7. Reversal.This point in the novel is what separates a true climax from a fireworks show. Your climax shouldn’t solely fill the purpose of forcing a reaction; rather, it should be a consequential moment that leaves your characters forever changed. This state of altered being is the reversal, the decelerating moment in which Jasmine is safe, Aladdin’s selfish ways are changed, and the genie is set free.
  8. Resolution. The story has come full-circle and the characters are now in a new form of stasis. This isn’t the way things were, it’s the way they are and will be (or, where the sequel will pick up with a brand-new trigger!). Example: the hobbits returning to the shire at the end of The Lord of the Rings.

Now, those of us who wing our way through novels may have a hard time with this because we feel restricted by outlines and spreadsheets; that’s okay, and it’s not expected that everyone prep and write a story in exactly the same way. If you’re struggling to wrestle out all the main plot points of a story before you get writing, try applying the arc to your story after the first draft is written. Hold up the skeleton of the arc to your full, well-rounded story, like a star frame to the expansive night sky, to identify the constellations of scenes and events that correlate with each of these phases.

Examining your story this way, through the lens of the Eight-Point Arc, can help you smooth out the narrative flow and identify kinks in your plot. Likewise, if you’re having a hard time with unruly characters whose actions aren’t matching up with their personality or the direction of the plot, character arcs can also help—whether you use them as planning devices or editing tools.

Do you use the Eight-Point Arc to plot or edit your story? Let us know how it works for you—or whatever else you use to polish up your narrative instead!

NaNoWriMo Prep: “Pantsing” Your Way Into An Outline

nano prepWhen it comes down to preparation, writers often like to divide themselves into two categories: Plotters and Pantsers (or outliners and discovery writers, respectively). Rarely, though, do we see people identifying themselves as somewhere in-between. Do many of us really go to such extremes—planning out each scene of our novel in a rigorous outline, versus sitting down without a single word planned past “Chapter One”—or do we realistically fall somewhere on the scale? Is there a way to prepare for NaNoWriMo that doesn’t either pigeonhole you into one corner, thus stifling the creativity that the challenge is created for, or leave you without a sense of direction on day one?

I, personally, have always landed somewhere in-between. It’s a hard thing to admit when everyone seems to identify with one end of the spectrum, but I really can’t see myself as strictly an outliner or discovery writer. Instead, I often find myself planning my stories in more of a free-writing discovery exercise that allows my creativity to mold and bend as needed, but helps keep me on track when I’m knee-deep in plot holes and have to dig my way out.

If you’re preparing for NaNoWriMo and need a compromise between these two methods as well, try this out! I’ll call it the “Rundown Method,” since the basic idea is to briefly tell the story as if you were giving someone the rundown of a movie you’d just seen. Here’s how the Rundown Method differs from traditional outlining:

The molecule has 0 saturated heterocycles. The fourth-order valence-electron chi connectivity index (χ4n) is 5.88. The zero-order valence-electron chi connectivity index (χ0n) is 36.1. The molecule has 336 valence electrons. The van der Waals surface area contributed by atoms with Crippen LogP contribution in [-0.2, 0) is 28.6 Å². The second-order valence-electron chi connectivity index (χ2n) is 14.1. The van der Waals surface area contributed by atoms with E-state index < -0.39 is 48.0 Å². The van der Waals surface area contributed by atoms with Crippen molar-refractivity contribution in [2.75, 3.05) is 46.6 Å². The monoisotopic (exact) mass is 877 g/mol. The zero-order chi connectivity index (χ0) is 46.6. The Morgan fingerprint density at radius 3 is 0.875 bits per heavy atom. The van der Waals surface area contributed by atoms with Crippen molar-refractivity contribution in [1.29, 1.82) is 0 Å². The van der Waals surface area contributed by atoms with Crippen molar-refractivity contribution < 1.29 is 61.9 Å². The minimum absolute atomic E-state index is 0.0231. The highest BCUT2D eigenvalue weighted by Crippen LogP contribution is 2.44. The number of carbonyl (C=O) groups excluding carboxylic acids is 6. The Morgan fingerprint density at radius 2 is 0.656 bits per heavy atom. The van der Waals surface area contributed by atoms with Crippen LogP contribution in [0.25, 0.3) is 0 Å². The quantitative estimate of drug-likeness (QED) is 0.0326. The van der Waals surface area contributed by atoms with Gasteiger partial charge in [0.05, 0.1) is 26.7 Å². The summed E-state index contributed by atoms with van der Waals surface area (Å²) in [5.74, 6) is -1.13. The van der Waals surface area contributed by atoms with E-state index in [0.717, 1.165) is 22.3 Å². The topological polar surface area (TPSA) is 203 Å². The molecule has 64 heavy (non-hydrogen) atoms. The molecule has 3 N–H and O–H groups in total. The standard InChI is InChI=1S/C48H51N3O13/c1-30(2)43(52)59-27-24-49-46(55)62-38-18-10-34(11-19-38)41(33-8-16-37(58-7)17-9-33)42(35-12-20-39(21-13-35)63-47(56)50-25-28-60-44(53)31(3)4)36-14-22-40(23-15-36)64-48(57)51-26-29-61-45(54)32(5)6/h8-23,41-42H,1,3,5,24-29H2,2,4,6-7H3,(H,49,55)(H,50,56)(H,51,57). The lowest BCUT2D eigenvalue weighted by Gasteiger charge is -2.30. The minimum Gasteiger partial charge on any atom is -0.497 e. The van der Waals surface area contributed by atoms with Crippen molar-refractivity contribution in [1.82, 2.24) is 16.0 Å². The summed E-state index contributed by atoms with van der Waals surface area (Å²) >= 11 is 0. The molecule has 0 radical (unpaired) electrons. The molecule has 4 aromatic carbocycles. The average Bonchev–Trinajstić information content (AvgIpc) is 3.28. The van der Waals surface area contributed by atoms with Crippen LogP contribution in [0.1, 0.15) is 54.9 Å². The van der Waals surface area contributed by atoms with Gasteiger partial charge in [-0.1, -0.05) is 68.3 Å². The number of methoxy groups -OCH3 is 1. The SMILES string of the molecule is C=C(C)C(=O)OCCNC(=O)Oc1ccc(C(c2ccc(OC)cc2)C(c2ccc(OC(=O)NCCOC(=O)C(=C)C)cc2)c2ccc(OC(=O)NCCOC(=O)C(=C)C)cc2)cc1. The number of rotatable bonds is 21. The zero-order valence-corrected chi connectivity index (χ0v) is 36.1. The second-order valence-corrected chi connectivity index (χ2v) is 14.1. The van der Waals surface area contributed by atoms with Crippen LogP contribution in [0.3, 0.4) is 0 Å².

Traditional Outlining

  1. Chapter One – Chapter Name – Boy meets girl
    1. Boy goes into café, sees girl sitting at a window seat with a cup of tea. They spark conversation.
    2. Girl seems hesitant to speak to boy for reasons the reader and boy do not yet understand.
      1. Girl has had bad experiences with abuse in the past.
    3. Boy attempts to strike up conversation.

Forgive me for the banal example… but you get the drift. Now here’s how The Rundown Method would handle the beginning to the same story.

The Rundown Method

Chapter one starts on a quiet suburban street, where the protagonist enters a café. He sees a girl he is attracted to and tries to come up with a few ways to spark conversation while he orders his drink. He then goes over and asks if the seat is taken, and tries to start up a conversation with her. She’s clearly uncomfortable and hesitant to speak with him. He presses further, though she isn’t being responsive, and begins to wonder if maybe he’s doing something wrong.

The thing I like about the Rundown Method is that it leaves more room to include details. Think of it as chapter summaries for your novel. Sure, you can include as much or as little as you want in an outline, but I’ve always felt this method allows you to go further into detail—such as how the characters are feeling, what they’re doing, and even what they’re saying—with greater ease. Getting a more in-depth visual of the situation allows you to plan out the logistics of the story while also getting a feel for its tone, which is something I know I’ve always had a hard time doing with outlines.

In using this method, I’ve come up with ideas, quotes, and major plots and themes I otherwise wouldn’t have through outlining. Likewise, I’ve sometimes gotten so immersed in describing an event in the story that my freewriting phased from story description to writing the actual word-for-word scene, then back to planning.

This may not work for everyone and may in fact allow for more diversions from the main plot line than intended; everyone writes differently, and this definitely isn’t the way most do it. But strike the right balance between creative freedom and self control, and you could find yourself with a solid plan come November First!


How do you plan your NaNoWriMo novels (if at all)? Are you working on your preparations yet? Let us know!